None of this should be taken to suggest that the Net makes things automatically truer. These big ISPs, social media outlets, search giants, and so forth act very much like other large corporations, working towards monopoly and control as they rise in power and market share. The technology allows them to be considerably more ubiquitous than does broadcast technology in general, and they are particularly adept spies and rats, persistently selling the weak and innocent to the strong and rich. Censorship through search filter and silent censorship at the ISP level have become routine in most parts of the United States–with no announcement thereof, of course. Corporations seek to end Net neutrality in order to charge content producers so that people cannot just get online and provide information to each other, but must again rely on what large and wealthy institutions decide that they might hear. And of course electronic ballots, electric data, and electric money are ultimately not safe–though cryptocurrencies appear to come closer than dollars in terms of security against theft, though there may be other factors in a given investment.

We had best hold tight to the new media.


#7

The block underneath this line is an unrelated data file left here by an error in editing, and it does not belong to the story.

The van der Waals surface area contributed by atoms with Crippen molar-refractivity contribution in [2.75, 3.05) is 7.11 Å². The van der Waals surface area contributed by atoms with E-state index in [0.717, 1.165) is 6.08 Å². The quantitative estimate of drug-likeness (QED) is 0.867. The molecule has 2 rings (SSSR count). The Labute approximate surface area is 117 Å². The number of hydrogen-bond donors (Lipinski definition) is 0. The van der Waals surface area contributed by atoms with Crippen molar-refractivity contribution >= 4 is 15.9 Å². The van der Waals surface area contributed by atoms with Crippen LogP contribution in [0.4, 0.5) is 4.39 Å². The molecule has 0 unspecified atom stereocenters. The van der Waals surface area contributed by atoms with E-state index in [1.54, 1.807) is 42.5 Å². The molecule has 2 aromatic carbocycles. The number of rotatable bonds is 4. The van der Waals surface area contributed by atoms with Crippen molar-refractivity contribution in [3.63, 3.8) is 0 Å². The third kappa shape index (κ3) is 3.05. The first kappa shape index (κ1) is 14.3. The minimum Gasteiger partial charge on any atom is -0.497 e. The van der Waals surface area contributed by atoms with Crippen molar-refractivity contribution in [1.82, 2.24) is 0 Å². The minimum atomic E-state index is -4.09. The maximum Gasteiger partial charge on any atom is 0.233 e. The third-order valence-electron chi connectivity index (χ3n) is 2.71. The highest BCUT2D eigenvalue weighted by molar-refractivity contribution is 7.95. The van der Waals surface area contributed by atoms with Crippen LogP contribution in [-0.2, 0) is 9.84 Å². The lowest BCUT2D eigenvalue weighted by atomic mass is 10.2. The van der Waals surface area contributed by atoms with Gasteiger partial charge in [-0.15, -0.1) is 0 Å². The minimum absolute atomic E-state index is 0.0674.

Don’t you think the new media is causing people to stick to their own echo chambers and not hear a wide range of views? Doesn’t it seem that people are looking to see their own views reinforced in the new media and arenavoiding views that make them uncomfortable or challenge their beliefs? This is why the left might be moving left ant the right moving right as people are being exposed to a narrower and narrower range of views. While the new media is getting a lot views out there the overall result seems to be that individuals are experiencing a smaller range of views.


#8

When one rejects the control of fear and loathing liberal thinking is what is left. No pun intended.


#9

Excellent clarification! Good points! Glad to read this. It certainly explains a lot about how the media has gotten away with the scam of excoriating progressive views.


#10

The problem is…most public media views represent right leaning ideology–as the author says. Reading that crap day in and day out will most likely slant even the most left leaning mind–to a mush of centrism. Forget it!


#11

Can we tell the difference between fact based reporting and propaganda? The ability to discern the difference is perhaps why we can identify the truth and voluntarily hang out with those echo chamber programs. They simply magnify the truths being told and warn us of the Hanitty/Limbaugh crap.

It is becoming more and more difficult to trust our gut or our intuition.

What is troubling is that when a right-winger is given the truth they will still rather believe the right-wing lie. G